Love the Ocean blessed by Archbishop, Yvan Griboval set to embark on new species-saving adventure

Monaco’s expedition catamaran Love the Ocean has been blessed by Archbishop Dominique-Marie David ahead of its departure in September. Skippered by explorer Yvan Griboval, the boat will embark on an eight-year mission to collect data on the little-known health benefits of sea sponges to help save them from extinction.

The catamaran Love the Ocean is part of the OceanoScientific family, a philanthropic association that organises sailing expeditions that have no CO2 emissions in regions of the seas that have seldom been explored, if at all, to increase knowledge of the oceans and of the causes and consequences of climate change and pollution.

One such location is the coral reefs of Juan de Nova, located in the Mozambique Channel between Madagascar and Africa, in the Indian Ocean.

As part of the OceanoScientific Expeditions 2023-2030, Yvan Griboval will depart on 21st September from the Yacht Club de Monaco for an adventure to the Eparses Islands onboard the Love The Ocean catamaran. The aim: to collect the genetic data of different species of sponges and help prove the economic value of keeping this ancient organism, which is facing accelerated extinction, alive.

Sponges are believed to be the oldest animals on the planet. Photo credit: Karl Callwood, Unsplash

The oldest animal of the sea

Relatives of the humble sea sponge have filtered Earth’s waters for 650 million years or more, long before the first plants took to land. Their simplicity has led scientists to suggest sponges were the earliest animals to arise on our planet.

Today, the descendants of these amazing organisms are under the severe threat of the Sixth Extinction due to human activity.

OceanoScientific is therefore on a mission to help safeguard their biological heritage and preserve it for future generations.

One way of achieving this is by identifying the value that their molecules can have on human health and future new therapies.

“Let’s stop piling up alarmist scientific findings, let’s consider the Ocean as the most gigantic resource of humanity and let’s demonstrate that ecology and economy can be effectively married,” says Griboval.

“By bioprospecting little-known sponges on little-explored reefs using an oceanographic sailboat, using only three to five centimetre samples analysed biologically and genetically according to innovative techniques, we are inventing a virtuous development of an as yet unknown underwater resources, for the benefit of the sites of origin of these organisms.”

Juan de Nova is a French-controlled tropical island in the narrowest part of the Mozambique Channel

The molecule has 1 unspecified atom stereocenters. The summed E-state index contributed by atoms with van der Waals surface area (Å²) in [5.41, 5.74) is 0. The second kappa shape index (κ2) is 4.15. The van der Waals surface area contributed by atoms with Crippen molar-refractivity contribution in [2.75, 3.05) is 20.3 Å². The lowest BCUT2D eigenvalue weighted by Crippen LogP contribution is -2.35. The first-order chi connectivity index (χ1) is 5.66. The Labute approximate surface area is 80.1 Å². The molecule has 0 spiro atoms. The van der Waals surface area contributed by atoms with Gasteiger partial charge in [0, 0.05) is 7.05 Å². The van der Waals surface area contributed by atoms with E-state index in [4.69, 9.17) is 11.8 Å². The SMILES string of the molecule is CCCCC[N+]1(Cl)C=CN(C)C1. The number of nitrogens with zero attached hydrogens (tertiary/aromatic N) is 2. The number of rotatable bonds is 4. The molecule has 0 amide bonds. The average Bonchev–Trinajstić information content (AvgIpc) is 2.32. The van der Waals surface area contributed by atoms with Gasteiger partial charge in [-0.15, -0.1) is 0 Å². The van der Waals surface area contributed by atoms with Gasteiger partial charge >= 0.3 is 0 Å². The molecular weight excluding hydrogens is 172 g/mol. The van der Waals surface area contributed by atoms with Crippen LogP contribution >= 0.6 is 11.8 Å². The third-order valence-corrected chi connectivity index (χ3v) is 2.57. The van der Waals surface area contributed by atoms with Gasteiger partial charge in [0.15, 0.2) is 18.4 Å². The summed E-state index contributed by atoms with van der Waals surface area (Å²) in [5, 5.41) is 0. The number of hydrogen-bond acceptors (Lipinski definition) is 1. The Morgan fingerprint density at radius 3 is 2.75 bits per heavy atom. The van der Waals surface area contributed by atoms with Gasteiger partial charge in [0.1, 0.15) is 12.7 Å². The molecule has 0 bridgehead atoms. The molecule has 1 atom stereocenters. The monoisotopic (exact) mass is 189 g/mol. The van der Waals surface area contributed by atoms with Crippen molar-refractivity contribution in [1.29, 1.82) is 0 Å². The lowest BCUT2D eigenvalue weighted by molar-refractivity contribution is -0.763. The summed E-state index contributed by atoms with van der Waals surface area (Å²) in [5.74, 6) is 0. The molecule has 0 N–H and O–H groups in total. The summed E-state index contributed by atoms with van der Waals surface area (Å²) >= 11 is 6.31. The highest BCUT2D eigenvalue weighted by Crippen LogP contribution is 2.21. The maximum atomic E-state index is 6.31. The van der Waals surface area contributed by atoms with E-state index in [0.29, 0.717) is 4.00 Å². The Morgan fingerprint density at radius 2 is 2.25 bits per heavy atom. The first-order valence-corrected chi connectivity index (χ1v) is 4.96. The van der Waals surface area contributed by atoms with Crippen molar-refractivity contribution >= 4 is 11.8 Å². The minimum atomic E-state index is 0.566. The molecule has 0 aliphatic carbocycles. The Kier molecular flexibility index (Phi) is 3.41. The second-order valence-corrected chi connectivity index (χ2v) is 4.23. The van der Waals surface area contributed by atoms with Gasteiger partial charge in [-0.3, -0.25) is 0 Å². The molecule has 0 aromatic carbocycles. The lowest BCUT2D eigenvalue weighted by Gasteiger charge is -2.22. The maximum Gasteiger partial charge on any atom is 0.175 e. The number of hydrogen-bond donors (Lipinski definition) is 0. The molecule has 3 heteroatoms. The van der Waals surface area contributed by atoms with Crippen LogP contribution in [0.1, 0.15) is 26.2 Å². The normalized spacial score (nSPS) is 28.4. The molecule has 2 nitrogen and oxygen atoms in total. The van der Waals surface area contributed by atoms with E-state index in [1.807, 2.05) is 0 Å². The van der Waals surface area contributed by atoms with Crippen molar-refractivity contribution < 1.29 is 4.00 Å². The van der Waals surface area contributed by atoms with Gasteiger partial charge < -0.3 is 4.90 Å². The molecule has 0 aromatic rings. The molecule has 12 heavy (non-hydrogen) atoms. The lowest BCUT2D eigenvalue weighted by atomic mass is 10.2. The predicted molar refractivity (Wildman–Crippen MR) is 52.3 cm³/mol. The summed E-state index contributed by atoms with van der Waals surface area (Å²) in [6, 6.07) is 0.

Scientific objectives

The OceanoScientific Expeditions 2023-2030 are the first sailing oceanographic campaigns in the Eparses Islands to explore all facets of sponge biodiversity. The aim is to make an inventory of species in situ by molecular extraction onboard the Love The Ocean.

The result will be a genetic database of marine organisms in the service of science, health, wellbeing and the environment. It will be a reference collection of tissues and extracts that will then be the subject of an integrative and interdisciplinary study.

The aim is to provide chemists with methods that could reproduce these molecules by biomimicry.

More than DNA collection and analysis

​Every 10 seconds, the OceanoScientific System (OCS System) will be used to collect and automatically transmit every hour new data of the Air-Sea interface, feeding the international weather forecasting and operational oceanography centres and providing new information on climate in remote locations.

In addition to the oceanographic campaigns in the Eparses Islands, from May to July the explorer will also be studying the universe of sponges on the Mediterranean coasts, looking for new species, together with students.

As the future protectors of the ocean, children are a major focus of OceanoScientific. On Thursday, school children from local CM1 and CM2 classes were at the Yacht Club de Monaco to witness the blessing of Love The Ocean by Archbishop Dominique-Marie David and hear more about the expedition. Through education, the association is hoping to inspire this generation towards the New Maritime Professions in the Blue Economy, seeing the value that lies within the sea.

The blessing ceremony on Thursday ended with the singing of the ‘Anthem of the Ocean: Love the Ocean’, produced by the Oceanoscientific Monaco association and written and performed by Monegasque singe Olivia Dorato.

Prince Albert has been a supporter of Yvan Griboval and his environmental causes for many years. Photo source: YCM

Backed by Monaco and Prince Albert

On Saturday 24th June, Yvan Griboval presented the 2023-2030 major initiatives of the OceanoScientific association to Prince Albert II of Monaco, as the Sovereign made a special visit to the Love The Ocean catamaran, currently moored in the Yacht Club de Monaco’s berth spaces.

Among the topics discussed was the Mediterranean Of The Future operation, to which the Principality of Monaco is committed and whose colours the Love The Ocean bears.


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OceanoScientific welcomed home